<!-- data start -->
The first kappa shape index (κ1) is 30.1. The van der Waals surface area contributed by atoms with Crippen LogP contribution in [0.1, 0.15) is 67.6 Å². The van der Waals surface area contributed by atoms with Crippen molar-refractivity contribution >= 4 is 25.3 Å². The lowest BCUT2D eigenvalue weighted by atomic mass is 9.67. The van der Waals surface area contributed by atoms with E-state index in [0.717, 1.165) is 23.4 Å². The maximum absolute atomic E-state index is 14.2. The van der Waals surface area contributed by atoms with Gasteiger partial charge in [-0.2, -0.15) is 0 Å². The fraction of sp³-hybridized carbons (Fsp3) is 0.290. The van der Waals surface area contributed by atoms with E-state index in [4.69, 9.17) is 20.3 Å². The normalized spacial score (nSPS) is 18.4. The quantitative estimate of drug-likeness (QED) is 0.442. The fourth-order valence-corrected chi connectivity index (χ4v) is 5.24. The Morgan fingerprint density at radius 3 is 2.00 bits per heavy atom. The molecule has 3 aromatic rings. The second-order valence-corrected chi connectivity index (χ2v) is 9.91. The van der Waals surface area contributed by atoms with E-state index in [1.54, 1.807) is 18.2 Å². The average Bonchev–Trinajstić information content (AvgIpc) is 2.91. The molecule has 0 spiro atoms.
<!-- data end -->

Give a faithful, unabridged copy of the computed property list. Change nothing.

The first kappa shape index (κ1) is 30.1. The van der Waals surface area contributed by atoms with Crippen LogP contribution in [0.1, 0.15) is 67.6 Å². The van der Waals surface area contributed by atoms with Crippen molar-refractivity contribution >= 4 is 25.3 Å². The lowest BCUT2D eigenvalue weighted by atomic mass is 9.67. The van der Waals surface area contributed by atoms with E-state index in [0.717, 1.165) is 23.4 Å². The maximum absolute atomic E-state index is 14.2. The van der Waals surface area contributed by atoms with Gasteiger partial charge in [-0.2, -0.15) is 0 Å². The fraction of sp³-hybridized carbons (Fsp3) is 0.290. The van der Waals surface area contributed by atoms with E-state index in [4.69, 9.17) is 20.3 Å². The normalized spacial score (nSPS) is 18.4. The quantitative estimate of drug-likeness (QED) is 0.442. The fourth-order valence-corrected chi connectivity index (χ4v) is 5.24. The Morgan fingerprint density at radius 3 is 2.00 bits per heavy atom. The molecule has 3 aromatic rings. The second-order valence-corrected chi connectivity index (χ2v) is 9.91. The van der Waals surface area contributed by atoms with E-state index in [1.54, 1.807) is 18.2 Å². The average Bonchev–Trinajstić information content (AvgIpc) is 2.91. The molecule has 0 spiro atoms.